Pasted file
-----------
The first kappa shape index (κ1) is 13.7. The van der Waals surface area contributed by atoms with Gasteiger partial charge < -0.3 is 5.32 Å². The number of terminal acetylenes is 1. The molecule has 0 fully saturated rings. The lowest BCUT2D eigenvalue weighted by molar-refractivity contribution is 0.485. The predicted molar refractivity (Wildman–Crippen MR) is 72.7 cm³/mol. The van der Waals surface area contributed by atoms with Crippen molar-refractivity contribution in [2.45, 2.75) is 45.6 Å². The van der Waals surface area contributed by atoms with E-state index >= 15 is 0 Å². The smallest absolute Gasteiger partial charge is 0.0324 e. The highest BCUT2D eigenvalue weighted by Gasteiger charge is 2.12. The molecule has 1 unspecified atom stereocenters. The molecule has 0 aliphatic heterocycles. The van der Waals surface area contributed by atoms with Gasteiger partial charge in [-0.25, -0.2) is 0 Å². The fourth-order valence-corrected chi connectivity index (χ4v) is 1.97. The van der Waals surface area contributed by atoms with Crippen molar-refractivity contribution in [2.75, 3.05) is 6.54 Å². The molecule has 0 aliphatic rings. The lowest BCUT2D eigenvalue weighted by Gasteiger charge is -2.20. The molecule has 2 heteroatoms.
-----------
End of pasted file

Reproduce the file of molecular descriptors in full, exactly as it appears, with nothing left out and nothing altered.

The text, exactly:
The first kappa shape index (κ1) is 13.7. The van der Waals surface area contributed by atoms with Gasteiger partial charge < -0.3 is 5.32 Å². The number of terminal acetylenes is 1. The molecule has 0 fully saturated rings. The lowest BCUT2D eigenvalue weighted by molar-refractivity contribution is 0.485. The predicted molar refractivity (Wildman–Crippen MR) is 72.7 cm³/mol. The van der Waals surface area contributed by atoms with Crippen molar-refractivity contribution in [2.45, 2.75) is 45.6 Å². The van der Waals surface area contributed by atoms with E-state index >= 15 is 0 Å². The smallest absolute Gasteiger partial charge is 0.0324 e. The highest BCUT2D eigenvalue weighted by Gasteiger charge is 2.12. The molecule has 1 unspecified atom stereocenters. The molecule has 0 aliphatic heterocycles. The van der Waals surface area contributed by atoms with Gasteiger partial charge in [-0.25, -0.2) is 0 Å². The fourth-order valence-corrected chi connectivity index (χ4v) is 1.97. The van der Waals surface area contributed by atoms with Crippen molar-refractivity contribution in [2.75, 3.05) is 6.54 Å². The molecule has 0 aliphatic rings. The lowest BCUT2D eigenvalue weighted by Gasteiger charge is -2.20. The molecule has 2 heteroatoms.